Attempts by Iceland Foods to thaw hostilities over the trademark dispute with the country of Iceland have failed, with legal action set to continue.
The frozen food retailer sent a negotiation team to Reykjavik on Friday in a bid to stop the action against its trademarked name.
The Icelandic government has already announced that it would mount a legal challenge to the Deeside-based supermarket to enable its producers to use their country’s name in their trademark.
However, the Icelandic Ministry of Foreign Affairs said legal action would continue as the food retailer refused to relinquish exclusive control of the word ‘Iceland’.
“We very much regret that the Icelandic government was not willing to hold any serious discussion with us on ways in which we might co-operate to our mutual benefit,” said Iceland founder and CEO Malcolm Walker.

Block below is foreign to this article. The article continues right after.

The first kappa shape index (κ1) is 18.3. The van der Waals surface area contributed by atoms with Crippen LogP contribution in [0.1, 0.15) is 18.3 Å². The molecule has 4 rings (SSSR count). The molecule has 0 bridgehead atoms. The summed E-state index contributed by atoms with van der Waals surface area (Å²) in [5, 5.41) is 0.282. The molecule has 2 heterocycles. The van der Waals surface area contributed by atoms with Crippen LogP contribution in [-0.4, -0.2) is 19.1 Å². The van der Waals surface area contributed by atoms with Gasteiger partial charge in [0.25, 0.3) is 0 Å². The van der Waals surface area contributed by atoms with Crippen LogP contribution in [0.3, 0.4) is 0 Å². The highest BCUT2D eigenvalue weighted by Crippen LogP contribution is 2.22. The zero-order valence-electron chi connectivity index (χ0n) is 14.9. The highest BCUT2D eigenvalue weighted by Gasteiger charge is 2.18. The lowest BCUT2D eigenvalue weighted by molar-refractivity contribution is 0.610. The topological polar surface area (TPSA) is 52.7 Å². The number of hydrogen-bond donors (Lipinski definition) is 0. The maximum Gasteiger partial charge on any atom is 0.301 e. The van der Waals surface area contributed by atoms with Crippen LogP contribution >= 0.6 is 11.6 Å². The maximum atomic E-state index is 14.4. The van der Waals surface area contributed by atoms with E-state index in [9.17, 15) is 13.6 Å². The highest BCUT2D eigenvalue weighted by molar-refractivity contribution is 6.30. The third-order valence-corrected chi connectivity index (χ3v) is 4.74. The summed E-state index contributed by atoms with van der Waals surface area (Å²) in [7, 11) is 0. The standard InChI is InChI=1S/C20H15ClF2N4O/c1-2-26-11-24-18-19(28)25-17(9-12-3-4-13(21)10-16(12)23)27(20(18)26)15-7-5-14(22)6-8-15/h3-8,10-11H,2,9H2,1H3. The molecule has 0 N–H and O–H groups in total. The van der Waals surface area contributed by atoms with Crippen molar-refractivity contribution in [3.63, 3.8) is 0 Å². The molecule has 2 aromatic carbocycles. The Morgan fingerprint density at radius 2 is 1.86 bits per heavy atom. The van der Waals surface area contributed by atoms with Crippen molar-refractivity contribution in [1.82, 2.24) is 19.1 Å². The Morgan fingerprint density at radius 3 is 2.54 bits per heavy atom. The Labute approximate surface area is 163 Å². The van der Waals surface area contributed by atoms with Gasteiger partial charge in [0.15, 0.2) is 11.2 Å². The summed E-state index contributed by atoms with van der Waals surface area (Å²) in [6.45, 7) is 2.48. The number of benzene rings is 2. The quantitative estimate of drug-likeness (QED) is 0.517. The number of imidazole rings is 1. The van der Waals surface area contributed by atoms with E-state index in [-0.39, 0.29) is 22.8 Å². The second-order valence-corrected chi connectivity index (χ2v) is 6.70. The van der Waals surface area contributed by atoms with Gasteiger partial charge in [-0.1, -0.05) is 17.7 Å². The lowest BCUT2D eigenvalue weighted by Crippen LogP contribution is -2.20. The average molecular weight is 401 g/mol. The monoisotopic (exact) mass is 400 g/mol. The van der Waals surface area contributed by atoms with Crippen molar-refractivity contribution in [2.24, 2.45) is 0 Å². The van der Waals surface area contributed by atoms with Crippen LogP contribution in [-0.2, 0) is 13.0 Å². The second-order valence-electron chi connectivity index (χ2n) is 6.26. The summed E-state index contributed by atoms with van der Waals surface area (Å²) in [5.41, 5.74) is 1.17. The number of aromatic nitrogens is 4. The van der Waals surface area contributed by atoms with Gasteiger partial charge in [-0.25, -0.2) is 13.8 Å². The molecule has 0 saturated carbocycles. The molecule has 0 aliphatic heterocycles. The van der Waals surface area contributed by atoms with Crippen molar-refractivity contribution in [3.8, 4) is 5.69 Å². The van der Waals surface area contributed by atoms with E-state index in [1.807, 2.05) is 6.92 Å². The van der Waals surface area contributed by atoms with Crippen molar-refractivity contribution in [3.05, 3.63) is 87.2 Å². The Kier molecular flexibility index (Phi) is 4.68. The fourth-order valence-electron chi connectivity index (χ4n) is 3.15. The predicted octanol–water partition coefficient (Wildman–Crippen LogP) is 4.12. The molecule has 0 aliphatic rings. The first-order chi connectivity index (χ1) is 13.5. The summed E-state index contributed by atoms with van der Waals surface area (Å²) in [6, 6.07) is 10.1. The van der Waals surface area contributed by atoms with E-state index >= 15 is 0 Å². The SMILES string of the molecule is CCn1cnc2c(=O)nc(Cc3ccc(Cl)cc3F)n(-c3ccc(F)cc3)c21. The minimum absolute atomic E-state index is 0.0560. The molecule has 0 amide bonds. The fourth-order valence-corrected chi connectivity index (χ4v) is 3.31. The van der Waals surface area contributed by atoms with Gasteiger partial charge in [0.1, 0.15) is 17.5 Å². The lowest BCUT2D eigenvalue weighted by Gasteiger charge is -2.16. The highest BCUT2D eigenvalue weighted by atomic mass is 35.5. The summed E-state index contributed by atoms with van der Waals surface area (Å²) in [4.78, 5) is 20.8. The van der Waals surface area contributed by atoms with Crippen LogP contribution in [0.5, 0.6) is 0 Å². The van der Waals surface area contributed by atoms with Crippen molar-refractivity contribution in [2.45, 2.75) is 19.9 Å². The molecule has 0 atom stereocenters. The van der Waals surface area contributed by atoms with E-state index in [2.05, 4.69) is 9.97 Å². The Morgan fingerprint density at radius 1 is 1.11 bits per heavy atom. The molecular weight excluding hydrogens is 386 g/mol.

“While we have no wish to engage in a public argument with our friends in Iceland, it is important for people to understand that a number of their comments on this issue are factually incorrect.”
He refuted claims that the country of Iceland had made multiple efforts to negotiate with Iceland Foods with the hope of reaching a fair solution and avoiding legal action.
“Nothing could be further from the truth. In fact, they have made no direct approach to us whatsoever about trademark issues since 2012, which is why we sent a small delegation to Reykjavik on Friday to try to achieve a resolution. This got nowhere because it rapidly became clear that the Icelandic authorities have no interest in reaching a compromise.”
He said it was surprising that the issue had become such a major problem for the country.
“Iceland Foods had Icelandic majority shareholders and Icelandic representatives on its board for seven years to 2012. At no point in all those years did any representative of Iceland (the country) raise the slightest concern about our company’s branding.
“Recent claims that we have sought to prevent Iceland using the name ‘Iceland’ to promote tourism to the country are simply nonsensical. All we have ever sought to do - and will continue to do - is to prevent other food and retail companies from representing themselves as ‘Iceland’ in ways that could cause confusion with our brand.”